Work is underway to remove Cootamundra Wattle

Why remove Cootamundra Wattle from the National Park?

Warby Ovens National Park staff indicated to Friends of Warby Ovens National Park (FOWONP) that something useful we could do is remove Cootamundra Wattle from the Killawarra Forest section of the Park.

FOWONP has taken up the challenge.  The first working bee on 18 April 2023 was attended by 7 people and used frilling, cutting and painting, and uprooting to destroy Cootamundra Wattles extending along Irishtown Creek from the south-western edge of the forest.  At least 300 plants were removed, and more were located to be dealt with in future.

What is Cootamunda Wattle and why is it a problem?
Work underway to cut and poison the stump of one of many Cootamundra Wattle plants in a thicket of local native wattles

Cootamundra Wattle (Acacia baileyana) is a commonly planted Australian native plant with bright yellow, fragrant flowers and pale silvery-blue leaves.  Around the Warby Ovens National Park, the most similar local native species is Silver Wattle (which of course should be nurtured).  You can tell the difference easily by the number of leaflets (called pinnae).  Cootamundra Wattle leaves have 8 or fewer pinnae, whereas Silver Wattle leaves have way more (16 to 40).  The pair of pinnae closest to the stem point backwards in Cootamundra Wattle leaves but not in Silver Wattle leaves. Also Silver Wattle leaves are often a bit duller green than Cootamundra Wattles.  In this region Silver Wattles are more common adjacent to waterways and don’t seem to occur much at all in Killawarra Forest.

Cootamundra Wattle has escaped from gardens in all Australian states, invading woodlands and forests in drier areas where annual rainfall exceeds 400mm.  It is considered a weed in Victoria. It has seeds that live at least 10 years in the soil and are triggered to grow especially after fire.    Dense stands of Cootamundra Wattle will crowd out local native shrubs and ground-storey plants and also impede overstorey regeneration.[1]

While the infestation at Killawarra Forest is currently scattered, after fire or disturbance around mature plants, seedling growth is dense.  Without control the light infestation there would gradually become denser, but if a fire goes through, the infestation could rapidly become very dense, depending on how much seed there is stored in the soil.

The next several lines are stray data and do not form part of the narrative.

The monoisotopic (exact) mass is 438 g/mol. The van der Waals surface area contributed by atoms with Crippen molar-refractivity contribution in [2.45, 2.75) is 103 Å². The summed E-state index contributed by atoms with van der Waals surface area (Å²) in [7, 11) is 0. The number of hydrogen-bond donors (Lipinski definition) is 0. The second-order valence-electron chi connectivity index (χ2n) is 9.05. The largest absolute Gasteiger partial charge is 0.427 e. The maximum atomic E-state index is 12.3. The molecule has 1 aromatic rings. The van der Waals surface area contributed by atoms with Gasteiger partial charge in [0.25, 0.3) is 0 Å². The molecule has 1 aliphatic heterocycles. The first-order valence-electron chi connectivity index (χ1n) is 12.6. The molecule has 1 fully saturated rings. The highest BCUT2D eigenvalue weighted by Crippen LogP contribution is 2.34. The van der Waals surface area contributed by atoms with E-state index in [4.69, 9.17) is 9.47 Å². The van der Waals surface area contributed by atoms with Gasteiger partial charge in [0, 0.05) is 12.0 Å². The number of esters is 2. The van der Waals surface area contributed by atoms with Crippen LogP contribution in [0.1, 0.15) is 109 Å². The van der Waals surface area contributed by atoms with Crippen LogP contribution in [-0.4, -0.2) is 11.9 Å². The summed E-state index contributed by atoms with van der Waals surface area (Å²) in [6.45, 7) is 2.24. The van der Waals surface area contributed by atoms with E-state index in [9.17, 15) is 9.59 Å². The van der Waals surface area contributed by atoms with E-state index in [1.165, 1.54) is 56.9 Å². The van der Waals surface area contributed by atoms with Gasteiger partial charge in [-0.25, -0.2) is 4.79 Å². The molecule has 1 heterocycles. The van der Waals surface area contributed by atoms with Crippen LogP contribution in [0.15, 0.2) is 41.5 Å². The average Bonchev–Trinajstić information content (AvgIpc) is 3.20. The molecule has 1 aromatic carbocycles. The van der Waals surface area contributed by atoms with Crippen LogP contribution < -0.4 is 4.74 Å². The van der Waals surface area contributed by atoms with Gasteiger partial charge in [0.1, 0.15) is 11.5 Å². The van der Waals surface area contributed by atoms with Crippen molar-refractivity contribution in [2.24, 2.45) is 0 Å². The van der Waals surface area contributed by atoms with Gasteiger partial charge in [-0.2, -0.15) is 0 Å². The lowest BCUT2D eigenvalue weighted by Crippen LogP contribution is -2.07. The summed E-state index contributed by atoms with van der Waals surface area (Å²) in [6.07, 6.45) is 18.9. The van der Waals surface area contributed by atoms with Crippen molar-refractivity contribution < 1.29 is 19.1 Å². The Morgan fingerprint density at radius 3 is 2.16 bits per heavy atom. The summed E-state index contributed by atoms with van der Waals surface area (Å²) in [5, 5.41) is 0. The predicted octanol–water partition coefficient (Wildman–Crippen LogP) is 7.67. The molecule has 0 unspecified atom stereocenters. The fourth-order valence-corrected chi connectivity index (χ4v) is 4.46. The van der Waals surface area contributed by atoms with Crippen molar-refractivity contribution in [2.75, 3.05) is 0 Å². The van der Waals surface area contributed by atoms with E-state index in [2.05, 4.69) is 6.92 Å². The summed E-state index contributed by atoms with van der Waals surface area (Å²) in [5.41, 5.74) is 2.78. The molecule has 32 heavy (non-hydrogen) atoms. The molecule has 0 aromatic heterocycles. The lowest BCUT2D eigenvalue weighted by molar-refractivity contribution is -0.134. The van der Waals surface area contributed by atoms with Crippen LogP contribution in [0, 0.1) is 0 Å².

Long term control of Cootamundra Wattle is really about minimising the amount of seed stored in the soil.  Ideally we would remove all existing plants before they seed again in Spring.  Even if we did this, control of this species will need to go on for at least 10 years while the stock of seeds in the soil is exhausted.  If any seed is added to the soil in the meantime, control will need to be extended.  If FOWONP is committed to this project, after eliminating all adult plants, annual visits to the Killawarra Forest will be needed to target young plants.

How did it get there?

Its not all that clear how Cootamundra Wattle got to establish the pattern of infestation in the Killawarra.  The infestation is scattered, and on the drainage lines and ridges so seed hasn’t always been carried by water.  Nor is the seed wind-borne.  But something is scattering the seed.  I think the most likely culprit is Sulphur-crested Cockatoos, which I have seen feasting on and carrying away Silver Wattle seed pods which are similar.  I imagine they would do the same with Cootamundra Wattle seeds, dropping some along the way.  Cockatoos are messy feeders and do drop a significant proportion of their food.

Concern has been expressed that by removing Cootamundra Wattle we are removing nesting and feeding habitat for birds.  In the short term this may be true to some extent, although there is plenty of local native wattle growth in the Killawarra Forest currently to support birds.  However in the medium and long term Cootamundra Wattle is replacing nesting and feeding habitat for birds provided by the local natives, not supplementing it.  And removing Cootamundra Wattle will allow the local natives to prosper and replace the habitat provided by the Cootamundra Wattle.  Also, Cootamundra Wattle infestations tend to be a monoculture, which support fewer species of animals too.  So controlling Cootamundra Wattle will allow the diversity of other local native plants to thrive, and with them the full diversity of native animals.

How can I help?
  • Attend the next working bee.
  • Especially if you are close to any areas where Cootamundra Wattle could spread, don’t plant Cootamundra Wattle in your garden, or on your property, and if you have it, remove it, and replace it with Silver Wattle.
  • Encourage others to remove Cootamundra Wattle also.

[1] Bush Invaders of South-East Australia by Adam Muyt

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